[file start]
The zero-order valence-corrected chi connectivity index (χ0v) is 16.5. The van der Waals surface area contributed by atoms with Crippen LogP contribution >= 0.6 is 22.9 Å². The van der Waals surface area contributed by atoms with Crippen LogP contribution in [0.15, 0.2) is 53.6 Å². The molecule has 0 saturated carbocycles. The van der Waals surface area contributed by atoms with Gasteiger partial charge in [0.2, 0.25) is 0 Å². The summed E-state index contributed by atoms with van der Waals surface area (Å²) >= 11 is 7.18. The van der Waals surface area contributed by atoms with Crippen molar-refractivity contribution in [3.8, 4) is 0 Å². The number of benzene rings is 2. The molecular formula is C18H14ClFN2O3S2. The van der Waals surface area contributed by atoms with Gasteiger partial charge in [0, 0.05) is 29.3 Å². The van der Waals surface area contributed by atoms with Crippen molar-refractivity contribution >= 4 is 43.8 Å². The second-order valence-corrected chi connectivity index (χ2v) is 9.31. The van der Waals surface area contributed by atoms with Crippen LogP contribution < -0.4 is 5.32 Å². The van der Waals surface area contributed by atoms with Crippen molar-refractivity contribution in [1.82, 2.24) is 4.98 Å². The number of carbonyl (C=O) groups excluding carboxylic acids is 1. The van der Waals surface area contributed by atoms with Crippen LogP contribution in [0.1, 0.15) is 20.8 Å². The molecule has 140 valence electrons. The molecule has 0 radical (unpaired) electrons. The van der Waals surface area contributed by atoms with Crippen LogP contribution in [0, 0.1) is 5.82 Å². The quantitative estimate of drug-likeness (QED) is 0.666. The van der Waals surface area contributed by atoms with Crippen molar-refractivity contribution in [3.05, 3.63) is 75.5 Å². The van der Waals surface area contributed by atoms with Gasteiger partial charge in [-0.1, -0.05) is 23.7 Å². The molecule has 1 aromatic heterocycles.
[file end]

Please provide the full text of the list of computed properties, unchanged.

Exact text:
The zero-order valence-corrected chi connectivity index (χ0v) is 16.5. The van der Waals surface area contributed by atoms with Crippen LogP contribution >= 0.6 is 22.9 Å². The van der Waals surface area contributed by atoms with Crippen LogP contribution in [0.15, 0.2) is 53.6 Å². The molecule has 0 saturated carbocycles. The van der Waals surface area contributed by atoms with Gasteiger partial charge in [0.2, 0.25) is 0 Å². The summed E-state index contributed by atoms with van der Waals surface area (Å²) >= 11 is 7.18. The van der Waals surface area contributed by atoms with Crippen molar-refractivity contribution in [3.8, 4) is 0 Å². The number of benzene rings is 2. The molecular formula is C18H14ClFN2O3S2. The van der Waals surface area contributed by atoms with Gasteiger partial charge in [0, 0.05) is 29.3 Å². The van der Waals surface area contributed by atoms with Crippen molar-refractivity contribution >= 4 is 43.8 Å². The second-order valence-corrected chi connectivity index (χ2v) is 9.31. The van der Waals surface area contributed by atoms with Crippen LogP contribution < -0.4 is 5.32 Å². The van der Waals surface area contributed by atoms with Crippen molar-refractivity contribution in [1.82, 2.24) is 4.98 Å². The number of carbonyl (C=O) groups excluding carboxylic acids is 1. The van der Waals surface area contributed by atoms with Crippen LogP contribution in [0.1, 0.15) is 20.8 Å². The molecule has 140 valence electrons. The molecule has 0 radical (unpaired) electrons. The van der Waals surface area contributed by atoms with Crippen LogP contribution in [0, 0.1) is 5.82 Å². The quantitative estimate of drug-likeness (QED) is 0.666. The van der Waals surface area contributed by atoms with Crippen molar-refractivity contribution in [3.05, 3.63) is 75.5 Å². The van der Waals surface area contributed by atoms with Gasteiger partial charge in [-0.1, -0.05) is 23.7 Å². The molecule has 1 aromatic heterocycles.